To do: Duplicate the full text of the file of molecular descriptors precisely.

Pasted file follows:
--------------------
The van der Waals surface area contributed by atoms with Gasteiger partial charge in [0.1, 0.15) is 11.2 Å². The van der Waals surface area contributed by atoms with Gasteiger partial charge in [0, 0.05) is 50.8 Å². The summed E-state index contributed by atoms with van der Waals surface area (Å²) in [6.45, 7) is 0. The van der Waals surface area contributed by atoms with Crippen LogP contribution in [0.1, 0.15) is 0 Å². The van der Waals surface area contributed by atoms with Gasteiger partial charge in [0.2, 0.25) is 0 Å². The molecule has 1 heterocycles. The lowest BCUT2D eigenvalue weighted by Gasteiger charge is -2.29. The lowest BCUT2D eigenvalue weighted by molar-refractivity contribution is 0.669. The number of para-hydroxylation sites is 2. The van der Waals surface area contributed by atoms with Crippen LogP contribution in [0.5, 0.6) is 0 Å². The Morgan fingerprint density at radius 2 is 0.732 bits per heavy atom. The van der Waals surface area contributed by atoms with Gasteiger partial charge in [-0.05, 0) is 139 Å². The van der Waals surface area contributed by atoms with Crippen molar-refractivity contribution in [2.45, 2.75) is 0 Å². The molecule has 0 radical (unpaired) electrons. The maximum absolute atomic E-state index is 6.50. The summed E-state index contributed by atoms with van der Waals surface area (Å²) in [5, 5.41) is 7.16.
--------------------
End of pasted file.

The van der Waals surface area contributed by atoms with Gasteiger partial charge in [0.1, 0.15) is 11.2 Å². The van der Waals surface area contributed by atoms with Gasteiger partial charge in [0, 0.05) is 50.8 Å². The summed E-state index contributed by atoms with van der Waals surface area (Å²) in [6.45, 7) is 0. The van der Waals surface area contributed by atoms with Crippen LogP contribution in [0.1, 0.15) is 0 Å². The van der Waals surface area contributed by atoms with Gasteiger partial charge in [0.2, 0.25) is 0 Å². The molecule has 1 heterocycles. The lowest BCUT2D eigenvalue weighted by Gasteiger charge is -2.29. The lowest BCUT2D eigenvalue weighted by molar-refractivity contribution is 0.669. The number of para-hydroxylation sites is 2. The van der Waals surface area contributed by atoms with Crippen LogP contribution in [0.5, 0.6) is 0 Å². The Morgan fingerprint density at radius 2 is 0.732 bits per heavy atom. The van der Waals surface area contributed by atoms with Gasteiger partial charge in [-0.05, 0) is 139 Å². The van der Waals surface area contributed by atoms with Crippen molar-refractivity contribution in [2.45, 2.75) is 0 Å². The molecule has 0 radical (unpaired) electrons. The maximum absolute atomic E-state index is 6.50. The summed E-state index contributed by atoms with van der Waals surface area (Å²) in [5, 5.41) is 7.16.